Contemporary art in China
The wild, wild world of the Chinese contemporary-art market
BUYING Chinese contemporary art is not for the faint-hearted. There are no museums in China to offer the validation that contemporary-art collectors in the West desire, and few independent critics or curators to judge whether a living artist’s work is good enough to stand the test of time. Yet that is not putting off buyers. Last year Asia accounted for nearly a quarter of global auction revenue, nearly twice what it was two years ago. Some of this can be explained by sales of wine and watches, which have a growing following among the Chinese, but the lion’s share is made up of art. Among the ten most expensive artists working today, two are Chinese—Zhang Xiaogang and Zeng Fanzhi. Yet the Chinese contemporary-art market is extremely volatile, bidding at auctions in mainland China is often rigged and galleries follow the auction houses’ lead on prices far more than they do in the West. So how does the neophyte collector find his or her way through this jungle?
Before 2007, Chinese contemporary art was largely the province of European and American collectors who bought on the cheap and watched as prices went up. Now it is more likely to stay in Asia. Taiwan, which has some of the most mature collectors in the region, has recently acquired an appetite for contemporary art. Taiwanese taste, says Pi Li, co-owner of Boers-Li, a Beijing gallery, is “elegant” and leans towards expatriate artists like Yan Pei Ming (who lives in France) and Zhang Huan and Mr Cai (who live in New York), whereas mainland buyers like “wilder things”. Hong Kong, by contrast, is a hybrid culture, where collectors love international art, particularly Pop.
Most Chinese artists live in Beijing, whereas most collectors come from Shanghai, the historic financial centre. The newly rich from Shanxi province (which derives its wealth from mining) and Fujian (which has grown prosperous through trade) have recently entered the market, but their tastes veer towards the traditional, or what Philip Tinari, a Beijing-based art critic, dismisses as “realist pictures of pretty girls playing blackjack”.
One thing Chinese collectors agree on is the superiority of painting. The highest price ever paid for a sculpture by a living mainland Chinese artist is just over $800,000 (for a stainless-steel work by Zhan Wang), less than a tenth of the highest price paid for a Chinese contemporary picture ($10.1m for an early painting by Mr Zhang). “The Chinese tradition doesn’t see sculpture as real art but as anonymous craft for ritual use,” explains Lu Jie, the owner of the Long March Space, another Beijing gallery.
Beijing is the intellectual capital of China and has a burgeoning gallery scene in its art district, which is known as 798. Contemporary dealers set up shop here to stay close to the many artists that have made Beijing their home. The best local galleries—the Long March Space, Beijing Commune and Boers-Li—are artist-driven businesses. A handful of prestigious international players—Continua, Urs Meile, Jens Faurschou and Pace Gallery—have also opened there, but these are mainly exporters. Pace has shown many Chinese artists in its New York galleries but, until recently, no Western art in China. As Arne Glimcher, Pace’s owner, says: “A Chinese audience is not going to be spoon-fed the leftovers of Western culture.”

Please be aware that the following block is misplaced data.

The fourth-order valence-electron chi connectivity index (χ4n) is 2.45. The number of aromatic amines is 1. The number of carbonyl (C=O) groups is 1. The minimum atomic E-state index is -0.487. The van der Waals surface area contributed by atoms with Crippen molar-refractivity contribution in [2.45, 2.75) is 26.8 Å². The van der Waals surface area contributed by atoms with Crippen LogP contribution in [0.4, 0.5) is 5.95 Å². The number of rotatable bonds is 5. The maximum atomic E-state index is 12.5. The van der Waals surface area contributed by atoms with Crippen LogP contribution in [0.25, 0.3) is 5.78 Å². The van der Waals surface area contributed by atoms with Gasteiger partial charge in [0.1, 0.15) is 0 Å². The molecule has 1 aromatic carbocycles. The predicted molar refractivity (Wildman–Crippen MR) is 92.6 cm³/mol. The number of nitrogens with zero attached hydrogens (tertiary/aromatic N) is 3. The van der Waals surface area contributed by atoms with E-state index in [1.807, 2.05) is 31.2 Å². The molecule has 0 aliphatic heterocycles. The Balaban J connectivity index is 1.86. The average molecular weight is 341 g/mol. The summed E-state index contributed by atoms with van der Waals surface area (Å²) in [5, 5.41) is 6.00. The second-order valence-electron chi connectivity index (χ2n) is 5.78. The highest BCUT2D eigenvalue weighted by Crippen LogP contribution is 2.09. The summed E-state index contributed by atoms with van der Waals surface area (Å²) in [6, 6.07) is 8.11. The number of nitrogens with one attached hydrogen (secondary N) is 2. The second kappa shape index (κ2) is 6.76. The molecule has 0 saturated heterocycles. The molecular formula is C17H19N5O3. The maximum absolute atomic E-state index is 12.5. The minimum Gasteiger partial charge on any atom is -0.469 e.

The artists’ community in Beijing is vibrant and competitive. Some painters and sculptors live in artists’ villages scattered around central Beijing, but many live on the outskirts in Songzhuang, a tolerant municipality where artists without Beijing residence licences or hukouben are not harassed by the police.
Contributing to this vitality is the Central Academy of Fine Arts (CAFA). One of two elite institutions (the other is the China Academy of Art located in Hangzhou), the academy admits only one in 30 applicants and has a magnetic pull on ambitious Chinese artists. CAFA used to be the pre-eminent party-controlled school; it now boasts a department of “experimental art” and most staff members lean cautiously toward liberality. Jin Hua, manager of the international office of CAFA, is a rare public supporter of Ai Weiwei. Mr Jin regards the outspoken artist’s recent 81-day imprisonment as extremely unfair and says that excessive government restriction is unsustainable. “If China wants to be the homeland of high-value goods, it has to be a country with freedom,” he says. “How can you develop a brand when you can’t even own your home?”
Many Chinese artists have become known to Westerners through their recognisable signature styles, such as Yue Minjun’s monotonous paintings of pink-faced smiling men. But the popularity of this kind of work seems to be on the wane. By contrast, Mr Zeng, one of China’s most successful living artists, hasn’t become stuck in a single, rigid type of painting. While Mr Zeng’s most coveted works are from his “mask” series, which were made between 1994 and 2004, his self-portraits (pictured above) also fetch high prices at auction and his abstract landscapes sell well on the primary market.
Expert craftsmanship, preferably with an overt display of time-consuming labour on the part of the artist himself, remains a driving force in Chinese contemporary art. Mr Zeng, for example, is adamant that none of his assistants is allowed to pick up a brush.